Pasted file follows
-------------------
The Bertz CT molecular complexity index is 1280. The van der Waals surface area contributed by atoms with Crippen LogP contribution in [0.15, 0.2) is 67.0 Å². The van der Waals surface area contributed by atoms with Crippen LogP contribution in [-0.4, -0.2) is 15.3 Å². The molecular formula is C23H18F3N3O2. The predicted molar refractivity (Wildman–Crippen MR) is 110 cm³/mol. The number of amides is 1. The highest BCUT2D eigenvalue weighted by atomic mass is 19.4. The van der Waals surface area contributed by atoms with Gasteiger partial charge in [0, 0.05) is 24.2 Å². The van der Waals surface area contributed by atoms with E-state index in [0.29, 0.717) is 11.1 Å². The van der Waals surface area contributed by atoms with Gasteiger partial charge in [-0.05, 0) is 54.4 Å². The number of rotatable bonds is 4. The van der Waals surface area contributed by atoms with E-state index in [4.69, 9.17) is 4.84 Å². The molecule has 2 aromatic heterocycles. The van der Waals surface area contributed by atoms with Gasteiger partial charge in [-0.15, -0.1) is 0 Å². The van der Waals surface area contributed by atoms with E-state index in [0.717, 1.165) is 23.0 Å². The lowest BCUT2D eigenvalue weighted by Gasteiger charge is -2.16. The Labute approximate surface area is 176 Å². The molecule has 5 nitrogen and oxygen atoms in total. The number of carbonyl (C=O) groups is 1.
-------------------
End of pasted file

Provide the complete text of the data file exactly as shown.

The Bertz CT molecular complexity index is 1280. The van der Waals surface area contributed by atoms with Crippen LogP contribution in [0.15, 0.2) is 67.0 Å². The van der Waals surface area contributed by atoms with Crippen LogP contribution in [-0.4, -0.2) is 15.3 Å². The molecular formula is C23H18F3N3O2. The predicted molar refractivity (Wildman–Crippen MR) is 110 cm³/mol. The number of amides is 1. The highest BCUT2D eigenvalue weighted by atomic mass is 19.4. The van der Waals surface area contributed by atoms with Gasteiger partial charge in [0, 0.05) is 24.2 Å². The van der Waals surface area contributed by atoms with E-state index in [0.29, 0.717) is 11.1 Å². The van der Waals surface area contributed by atoms with Gasteiger partial charge in [-0.05, 0) is 54.4 Å². The number of rotatable bonds is 4. The van der Waals surface area contributed by atoms with E-state index in [4.69, 9.17) is 4.84 Å². The molecule has 2 aromatic heterocycles. The van der Waals surface area contributed by atoms with Gasteiger partial charge in [-0.15, -0.1) is 0 Å². The van der Waals surface area contributed by atoms with E-state index in [0.717, 1.165) is 23.0 Å². The lowest BCUT2D eigenvalue weighted by Gasteiger charge is -2.16. The Labute approximate surface area is 176 Å². The molecule has 5 nitrogen and oxygen atoms in total. The number of carbonyl (C=O) groups is 1.